St. Joseph Health System is already into its 2003 fiscal year, which began in July, and the IT budget rose to around 3% of revenue, which is estimated to be $2.4 billion. That's up from 2.5% of revenue last fiscal year. It's putting $10 million in capital spending toward projects aimed at boosting productivity, such as document-management and digital-imaging systems. Another project, an electronic order-entry system for physicians, is a multiyear, large-scale process redesign. The aim is to let doctors more accurately and efficiently order everything from medications to patient procedures. A doctor using the system to schedule a hernia operation for a patient could automatically order all the elements involved in the surgery, from reserving an operating room to notifying relevant staff to securing a surgical kit. The plan is to test the system in one hospital by July and have it running in the rest of St. Joseph's facilities by 2005.

Key Business Priorities

Larry Stofko, VP of IT strategy and architecture, says the effort will deliver a return only if doctors use it. He expects some to be reluctant, because electronically ordering a drug, for example, might not seem to be much of a time-saver compared with handwriting a prescription. Those doctors have to be convinced the new procedure will save time and improve the rest of the process by, for instance, reducing calls from pharmacists.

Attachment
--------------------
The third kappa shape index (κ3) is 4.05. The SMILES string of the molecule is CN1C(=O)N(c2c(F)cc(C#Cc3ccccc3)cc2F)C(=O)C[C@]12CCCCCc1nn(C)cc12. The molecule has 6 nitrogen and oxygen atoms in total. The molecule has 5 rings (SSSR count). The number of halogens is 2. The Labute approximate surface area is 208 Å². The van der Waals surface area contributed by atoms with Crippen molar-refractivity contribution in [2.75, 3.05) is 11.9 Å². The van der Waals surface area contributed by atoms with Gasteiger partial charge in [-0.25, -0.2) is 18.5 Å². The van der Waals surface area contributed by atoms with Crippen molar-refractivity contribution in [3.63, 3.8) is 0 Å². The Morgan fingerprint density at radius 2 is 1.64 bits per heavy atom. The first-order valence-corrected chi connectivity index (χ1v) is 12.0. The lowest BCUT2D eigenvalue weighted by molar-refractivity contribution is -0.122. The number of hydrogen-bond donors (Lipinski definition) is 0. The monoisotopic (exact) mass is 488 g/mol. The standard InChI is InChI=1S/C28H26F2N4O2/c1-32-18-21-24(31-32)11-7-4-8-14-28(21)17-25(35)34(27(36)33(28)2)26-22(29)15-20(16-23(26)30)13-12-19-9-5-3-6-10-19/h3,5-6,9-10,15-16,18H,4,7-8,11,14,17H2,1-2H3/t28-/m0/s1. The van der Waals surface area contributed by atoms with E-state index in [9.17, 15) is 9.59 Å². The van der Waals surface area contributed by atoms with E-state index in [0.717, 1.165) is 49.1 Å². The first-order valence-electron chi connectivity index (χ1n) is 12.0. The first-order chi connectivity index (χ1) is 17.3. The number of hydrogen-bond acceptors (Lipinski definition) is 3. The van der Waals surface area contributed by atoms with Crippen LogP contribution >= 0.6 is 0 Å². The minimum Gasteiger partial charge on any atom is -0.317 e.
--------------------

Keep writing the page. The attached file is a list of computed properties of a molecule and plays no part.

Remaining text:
While most companies are increasing or freezing IT spending, 21% plan to cut. General Motors would be proud to count itself in that crowd. "We've been on a path since 1996 to reduce IT spending every year," says Dianne Smock, director of IT planning in GM's information systems and services unit. That's when CIO Ralph Szygenda joined GM and started cutting costs by consolidating IT systems. The process of creating an IT budget, which was around $3 billion last year, starts in early summer and runs through November. Smock won't say what projects are on tap for 2003, but GM so far has managed to lower costs while creating IT systems that let it cut car-development time by more than half. And that's during dramatically changing economic conditions. Still, GM doesn't let the economy have a major influence on its budget process or its final IT budget. "We're pleased with our performance in a market that hasn't always been friendly," Smock says.

Therein lies the link among companies that are increasing, freezing, or cutting IT spending: They all face an uncertain future and need to find ways to progress. Technology plays a big role in their plans. Lofgren says Schneider business managers pitch an IT initiative like any other investment: "If you will give me this much money, we will give this much back to the company in this time frame." In the end, IT is a business decision.

Photo by Bob Stefko
Photo by Bridget Barrett